What are outliers?
In statistics, an outlier is a data point that differs significantly from other observations. An outlier may be due to variability in the measurement or it may indicate the experimental error; the latter are sometimes excluded from the data set. In a sense, this definition leaves it up to the analyst (or a consensus process) to decide what will be considered abnormal. Before abnormal observations can be singled out, it is necessary to characterize normal observations.
However, an outlier can cause serious problems in statistical analyses. Outliers can occur by chance in any distribution, but they often indicate either measurement error or that the population has a heavy-tailed distribution. In the former case, one wishes to discard them or use statistics that are robust to outliers, while in the latter case they indicate that the distribution has high skewness and that one should be very cautious in using tools or intuitions that assume a normal distribution. A frequent cause of outliers is a mixture of two distributions, which may be two distinct sub-populations, or may indicate 'correct trial' versus 'measurement error'; this is modeled by a mixture model.
How do you determine outliers?
A careful examination of a set of data to look for outliers causes some difficulty. Although it is easy to see, possibly by use of a stemplot, that some values differ from the rest of the data, how much difference does the value have to be considered an outlier? There are a couple of methods to find what constitutes an outlier.
1. Interquartile Range
The interquartile range is what we can use to determine if an extreme value is indeed an outlier. The interquartile range is based upon part of the five-number summary of a data set, namely the first quartile and the third quartile. The calculation of the interquartile range involves a single arithmetic operation. All that we have to do to find the interquartile range is to subtract the first quartile from the third quartile. The resulting difference tells us how spread out the middle half of our data is.
2. Determining Outliers
Multiplying the interquartile range (IQR) by 1.5 will give us a way to determine whether a certain value is an outlier. If we subtract 1.5 x IQR from the first quartile, any data values that are less than this number are considered outliers. Similarly, if we add 1.5 x IQR to the third quartile, any data values that are greater than this number are considered outliers.
3. Strong Outliers
Some outliers show extreme deviation from the rest of a data set. In these cases we can take the steps from above, changing only the number that we multiply the IQR by, and define a certain type of outlier. If we subtract 3.0 x IQR from the first quartile, any point that is below this number is called a strong outlier. In the same way, the addition of 3.0 x IQR to the third quartile allows us to define strong outliers by looking at points which are greater than this number.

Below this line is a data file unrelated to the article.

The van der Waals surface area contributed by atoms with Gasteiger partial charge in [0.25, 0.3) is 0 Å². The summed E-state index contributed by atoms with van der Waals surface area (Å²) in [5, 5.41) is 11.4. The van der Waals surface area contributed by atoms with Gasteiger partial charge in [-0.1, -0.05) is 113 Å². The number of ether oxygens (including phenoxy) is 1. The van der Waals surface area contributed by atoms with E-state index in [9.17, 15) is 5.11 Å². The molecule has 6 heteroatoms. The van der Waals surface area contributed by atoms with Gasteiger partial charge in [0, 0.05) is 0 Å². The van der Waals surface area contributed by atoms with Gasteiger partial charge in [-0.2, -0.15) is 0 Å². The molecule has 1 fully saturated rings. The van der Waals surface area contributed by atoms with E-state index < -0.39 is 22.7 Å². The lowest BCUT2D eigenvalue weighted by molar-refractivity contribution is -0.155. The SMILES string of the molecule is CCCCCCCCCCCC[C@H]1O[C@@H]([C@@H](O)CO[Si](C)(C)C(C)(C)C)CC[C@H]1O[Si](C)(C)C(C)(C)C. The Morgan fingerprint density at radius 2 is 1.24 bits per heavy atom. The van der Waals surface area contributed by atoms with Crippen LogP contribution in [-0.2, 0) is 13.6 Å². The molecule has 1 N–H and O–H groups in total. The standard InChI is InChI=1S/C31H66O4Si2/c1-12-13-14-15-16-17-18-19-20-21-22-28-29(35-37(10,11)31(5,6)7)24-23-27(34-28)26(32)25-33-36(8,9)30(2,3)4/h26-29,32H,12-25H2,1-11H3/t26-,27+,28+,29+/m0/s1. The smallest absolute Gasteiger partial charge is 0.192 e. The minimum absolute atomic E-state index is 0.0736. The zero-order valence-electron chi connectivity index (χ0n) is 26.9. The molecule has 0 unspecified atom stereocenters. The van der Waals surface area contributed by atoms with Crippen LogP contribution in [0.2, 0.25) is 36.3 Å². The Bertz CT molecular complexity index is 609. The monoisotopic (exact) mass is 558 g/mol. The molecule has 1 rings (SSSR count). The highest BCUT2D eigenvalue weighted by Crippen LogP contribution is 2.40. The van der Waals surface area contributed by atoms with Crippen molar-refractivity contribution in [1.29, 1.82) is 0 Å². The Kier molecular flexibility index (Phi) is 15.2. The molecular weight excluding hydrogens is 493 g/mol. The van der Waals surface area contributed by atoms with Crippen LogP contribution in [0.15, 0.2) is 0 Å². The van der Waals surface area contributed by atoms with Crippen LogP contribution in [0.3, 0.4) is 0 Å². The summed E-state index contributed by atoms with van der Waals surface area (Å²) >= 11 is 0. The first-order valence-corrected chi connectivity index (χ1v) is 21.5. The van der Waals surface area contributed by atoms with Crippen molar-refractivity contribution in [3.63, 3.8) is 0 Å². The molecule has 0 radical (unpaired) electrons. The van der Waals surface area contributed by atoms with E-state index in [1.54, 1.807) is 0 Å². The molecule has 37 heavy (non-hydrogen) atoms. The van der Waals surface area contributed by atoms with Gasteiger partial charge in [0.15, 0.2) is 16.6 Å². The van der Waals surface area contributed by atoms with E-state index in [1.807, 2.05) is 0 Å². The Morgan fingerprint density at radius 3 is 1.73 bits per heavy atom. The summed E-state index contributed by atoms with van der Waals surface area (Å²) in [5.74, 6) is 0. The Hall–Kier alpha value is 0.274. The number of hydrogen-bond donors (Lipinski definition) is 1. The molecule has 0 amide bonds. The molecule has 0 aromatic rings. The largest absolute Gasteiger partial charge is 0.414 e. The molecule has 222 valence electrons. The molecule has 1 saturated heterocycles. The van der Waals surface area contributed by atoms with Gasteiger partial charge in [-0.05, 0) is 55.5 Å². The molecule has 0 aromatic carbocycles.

4. Weak Outliers
Besides strong outliers, there is another category for outliers. If a data value is an outlier, but not a strong outlier, then we say that the value is a weak outlier.
What is the difference between outliers and anomalies?
In Data Science, Anomalies are referred to as data points (usually referred to multiple points), which do not conform to an expected pattern of the other items in the data set. Anomalies are referred to as a different distribution that occurs within a distribution. Anomalies in data translate to signiﬁcant (and often critical) actionable information in a wide variety of application domains.
An Outlier is a rare chance of occurrence within a given data set. In Data Science, an Outlier is an observation point that is distant from other observations. An Outlier may be due to variability in the measurement or it may indicate an experimental error.
Outliers, being the most extreme observations, may include the sample maximum or sample minimum, or both, depending on whether they are extremely high or low. However, the sample maximum and minimum are not always outliers because they may not be unusually far from other observations.
How do we remove outliers?
When considering whether to remove an outlier, you’ll need to evaluate if it appropriately reflects your target population, subject-area, research question, and research methodology. Did anything unusual happen while measuring these observations, such as power failures, abnormal experimental conditions, or anything else out of the norm? Is there anything substantially different about an observation, whether it’s a person, item, or transaction? Did measurement or data entry errors occur?
If the outlier in question is:
- A measurement error or data entry error, correct the error if possible. If you can’t fix it, remove that observation because you know it’s incorrect.
- Not a part of the population you are studying (i.e., unusual properties or conditions), you can legitimately remove the outlier.
- A natural part of the population you are studying, you should not remove it.
What do you do when you can’t legitimately remove outliers, but they violate the assumptions of your statistical analysis? You want to include them but don’t want them to distort the results. Fortunately, there are various statistical analyses up to the task. Here are several options you can try.
Nonparametric hypothesis tests are robust to outliers. For these alternatives to the more common parametric tests, outliers won’t necessarily violate their assumptions or distort their results.
In regression analysis, you can try transforming your data or using a robust regression analysis available in some statistical packages.
Finally, bootstrapping techniques use the sample data as they are and don’t make assumptions about distributions.
These types of analyses allow you to capture the full variability of your dataset without violating assumptions and skewing results.